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(From The Wrecker by Robert Louis Stevenson and Lloyd Osbourne, Chapter XIX, published 1892)

Passage 294

The conjunction of these planets seeming ominous, I drew near; but it seemed Bellairs had done his business; he vanished in the crowd, and I found my officer alone.

“Do you know whom you have been talking to, Mr. Sebright?” I began.

“No,” said he; “I don't know him from Adam. Anything wrong?”

“He is a disreputable lawyer, recently disbarred,” said I. “I wish I had seen you in time. I trust you told him nothing about Carthew?”

He flushed to his ears. “I'm awfully sorry,” he said. “He seemed civil, and I wanted to get rid of him. It was only the address he asked.”

“And you gave it?” I cried.

“I'm really awfully sorry,” said Sebright. “I'm afraid I did.”

“God forgive you!” was my only comment, and I turned my back upon the blunderer.

The fat was in the fire now: Bellairs had the address, and I was the more deceived or Carthew would have news of him. So strong was this impression, and so painful, that the next morning I had the curiosity to pay the lawyer's den a visit. An old woman was scrubbing the stair, and the board was down.

Is the word 'deceived' a substantive there or is it the past participle (a verb)? Is this sentence structure natural or is it obsolete? I don't really understand this sentence; could you rephrase it or tell me what is meant by it, please.

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    It's an odd way of expressing it, but it appears to mean "unless I was much mistaken, Bellairs would make contact with Carthew" - that is, he almost certainly would. Nov 23, 2023 at 10:12
  • Rather curiously, it seems that the Past Tense version as used by Stevenson here has always been about as common as the "much mistaken" alternative. But in the Present Tense, "more deceived" has never had any currency compared to "much mistaken". Nov 23, 2023 at 12:07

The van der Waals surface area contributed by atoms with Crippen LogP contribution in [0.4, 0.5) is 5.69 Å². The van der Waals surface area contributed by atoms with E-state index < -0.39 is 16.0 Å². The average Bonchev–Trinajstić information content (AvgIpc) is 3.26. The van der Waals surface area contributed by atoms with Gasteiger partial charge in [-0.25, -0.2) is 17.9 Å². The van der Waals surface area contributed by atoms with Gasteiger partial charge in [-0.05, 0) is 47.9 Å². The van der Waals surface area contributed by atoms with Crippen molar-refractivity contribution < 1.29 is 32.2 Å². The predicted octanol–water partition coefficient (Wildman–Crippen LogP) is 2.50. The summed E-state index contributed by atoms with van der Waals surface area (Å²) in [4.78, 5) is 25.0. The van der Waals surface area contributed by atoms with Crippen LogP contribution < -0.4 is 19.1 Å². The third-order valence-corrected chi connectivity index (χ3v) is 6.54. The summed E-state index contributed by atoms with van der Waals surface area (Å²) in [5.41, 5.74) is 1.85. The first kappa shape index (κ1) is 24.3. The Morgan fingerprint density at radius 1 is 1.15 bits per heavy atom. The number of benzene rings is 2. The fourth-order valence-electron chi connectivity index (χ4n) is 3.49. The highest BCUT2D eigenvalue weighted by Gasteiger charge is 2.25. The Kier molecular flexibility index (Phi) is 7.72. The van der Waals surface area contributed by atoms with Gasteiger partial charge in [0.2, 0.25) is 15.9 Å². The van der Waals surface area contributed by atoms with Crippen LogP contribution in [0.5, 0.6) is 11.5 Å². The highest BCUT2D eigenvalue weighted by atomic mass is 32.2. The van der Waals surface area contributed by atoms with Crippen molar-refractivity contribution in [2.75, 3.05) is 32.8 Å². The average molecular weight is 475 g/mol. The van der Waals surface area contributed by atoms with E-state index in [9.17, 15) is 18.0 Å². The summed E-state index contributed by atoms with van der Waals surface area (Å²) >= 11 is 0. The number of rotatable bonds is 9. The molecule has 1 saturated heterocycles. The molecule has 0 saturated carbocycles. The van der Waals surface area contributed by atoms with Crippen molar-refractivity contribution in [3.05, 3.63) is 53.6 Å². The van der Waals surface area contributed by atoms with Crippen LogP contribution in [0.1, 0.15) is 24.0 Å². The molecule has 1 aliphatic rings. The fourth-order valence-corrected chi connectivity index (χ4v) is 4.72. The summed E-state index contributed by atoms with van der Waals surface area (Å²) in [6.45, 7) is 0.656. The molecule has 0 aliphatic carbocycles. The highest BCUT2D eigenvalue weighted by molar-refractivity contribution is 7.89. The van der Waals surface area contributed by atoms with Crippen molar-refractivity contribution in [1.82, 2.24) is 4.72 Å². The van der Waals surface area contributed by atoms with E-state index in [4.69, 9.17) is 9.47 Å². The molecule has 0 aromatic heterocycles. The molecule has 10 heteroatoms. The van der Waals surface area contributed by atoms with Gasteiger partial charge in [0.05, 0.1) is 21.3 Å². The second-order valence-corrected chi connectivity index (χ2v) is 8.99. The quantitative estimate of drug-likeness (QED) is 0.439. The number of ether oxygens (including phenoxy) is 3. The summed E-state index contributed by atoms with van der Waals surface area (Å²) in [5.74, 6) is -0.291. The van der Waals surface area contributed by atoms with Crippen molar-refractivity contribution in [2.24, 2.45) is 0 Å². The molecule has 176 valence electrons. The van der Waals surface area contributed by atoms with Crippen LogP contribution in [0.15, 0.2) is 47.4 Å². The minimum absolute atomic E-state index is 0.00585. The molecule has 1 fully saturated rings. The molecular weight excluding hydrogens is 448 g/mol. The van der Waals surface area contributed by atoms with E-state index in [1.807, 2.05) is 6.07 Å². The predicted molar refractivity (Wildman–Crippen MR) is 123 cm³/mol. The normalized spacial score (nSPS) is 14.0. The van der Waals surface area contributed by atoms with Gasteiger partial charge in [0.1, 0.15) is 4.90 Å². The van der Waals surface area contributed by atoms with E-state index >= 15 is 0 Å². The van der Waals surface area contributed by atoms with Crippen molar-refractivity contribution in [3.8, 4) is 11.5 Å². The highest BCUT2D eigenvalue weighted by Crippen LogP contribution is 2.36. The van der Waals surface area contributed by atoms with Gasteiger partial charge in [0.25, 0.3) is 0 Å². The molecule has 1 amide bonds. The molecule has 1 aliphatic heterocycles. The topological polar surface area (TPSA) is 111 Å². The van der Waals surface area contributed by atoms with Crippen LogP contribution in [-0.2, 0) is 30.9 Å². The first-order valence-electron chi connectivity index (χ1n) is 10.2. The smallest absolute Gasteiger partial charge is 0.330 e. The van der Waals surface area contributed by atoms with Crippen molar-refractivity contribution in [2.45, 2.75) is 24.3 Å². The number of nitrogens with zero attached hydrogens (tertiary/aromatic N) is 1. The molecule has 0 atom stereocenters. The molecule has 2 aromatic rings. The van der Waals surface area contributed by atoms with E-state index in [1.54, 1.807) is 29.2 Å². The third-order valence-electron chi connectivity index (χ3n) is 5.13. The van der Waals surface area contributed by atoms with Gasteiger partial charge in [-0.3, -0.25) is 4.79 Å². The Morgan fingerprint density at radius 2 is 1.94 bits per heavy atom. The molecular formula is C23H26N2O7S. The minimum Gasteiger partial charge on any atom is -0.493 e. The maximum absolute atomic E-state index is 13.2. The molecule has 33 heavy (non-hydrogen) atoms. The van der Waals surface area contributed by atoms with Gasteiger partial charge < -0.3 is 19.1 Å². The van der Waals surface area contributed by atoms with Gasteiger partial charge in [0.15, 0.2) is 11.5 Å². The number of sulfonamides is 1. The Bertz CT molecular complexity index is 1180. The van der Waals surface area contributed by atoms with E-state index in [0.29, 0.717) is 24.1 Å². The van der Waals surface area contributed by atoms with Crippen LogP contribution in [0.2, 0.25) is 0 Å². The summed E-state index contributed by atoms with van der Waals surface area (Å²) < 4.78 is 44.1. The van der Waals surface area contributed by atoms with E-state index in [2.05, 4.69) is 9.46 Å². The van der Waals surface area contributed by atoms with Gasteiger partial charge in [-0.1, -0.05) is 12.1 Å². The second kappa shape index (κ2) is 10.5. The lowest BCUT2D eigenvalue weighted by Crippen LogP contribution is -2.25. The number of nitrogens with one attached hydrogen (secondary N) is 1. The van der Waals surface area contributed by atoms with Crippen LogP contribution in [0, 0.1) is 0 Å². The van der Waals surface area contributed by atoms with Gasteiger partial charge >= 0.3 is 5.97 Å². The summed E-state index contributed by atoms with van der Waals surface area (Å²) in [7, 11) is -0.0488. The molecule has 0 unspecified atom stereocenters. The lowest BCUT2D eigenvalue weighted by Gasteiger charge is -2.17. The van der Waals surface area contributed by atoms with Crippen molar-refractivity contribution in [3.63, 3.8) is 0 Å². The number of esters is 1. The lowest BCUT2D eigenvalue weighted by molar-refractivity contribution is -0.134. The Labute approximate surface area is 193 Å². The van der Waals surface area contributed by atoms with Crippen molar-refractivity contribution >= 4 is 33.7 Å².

• @FumbleFingers: We don't usually realize until later that we have been deceived, but we can always wonder if we are mistaken.
    – TimR
    Nov 23, 2023 at 12:43
  • @TimR: I don;t think that level of detailed logical analysis is relevant. The cited usage is a hopelessly outdated idiom, and Kate's suggested unless I was much mistaken is exactly what we say today in such contexts. Nov 23, 2023 at 12:49
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    Bellairs had the address, and either Mr. Sebright lied about having shared Carthew’s address, or Carthew would soon be visited by Bellairs. Nov 25, 2023 at 1:18

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You will note that the speaker has already been deceived by a disreputable lawyer.

The fat was in the fire now: Bellairs had the address, and I was the more deceived or Carthew would have news of him. =

The fat was in the fire now: Bellairs had the address, and either I was even more deceived (i.e. I was wrong again) or [it was true that] Carthew would have [received] news of him.

In this, "the" is an adverb modifying the adjectival "more deceived"

OED

the (adv.)

1.a.used with a following comparative adjective or adverb to emphasize the effect of circumstances indicated by the context.

The circumstances are sometimes expressed by a phrase introduced by for, e.g. he is much the better for it, he looks the better for his holiday.

1938 This record is the more remarkable when we remember the defective eyesight by which..Dr. Garvie has been handicapped. - Manchester Guardian 8 March 8/1

2014 She wouldn't really be any the wiser. - K. Fforde, Christmas Feast 289

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  • No. 'Either I was even more deceived than Sebright had been, or ....' Nov 23, 2023 at 12:15
  • @EdwinAshworth Hmm: "The fat was in the fire now: Bellairs had the address," (i) He realises he has been deceived by the lawyer... (ii) He feels that he must be more deceived (i.e. further deceived) if what he supposes is not true.
    – Greybeard
    Nov 23, 2023 at 12:29
  • 'The more deceived' default-refers to 'the blunderer' as comparator. Any other interpretation is fanciful. Nov 23, 2023 at 12:36
  • You may wish to look at the OED's examples... He has been [possibly] deceived to a greater extent. Which is what I said.
    – Greybeard
    Nov 23, 2023 at 12:43
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    @EdwinAshworth 'The more deceived' default-refers to 'the blunderer' as comparator." Yes! And the man (the narrator) who is "the more deceived" has already been deceived.
    – Greybeard
    Nov 24, 2023 at 10:55

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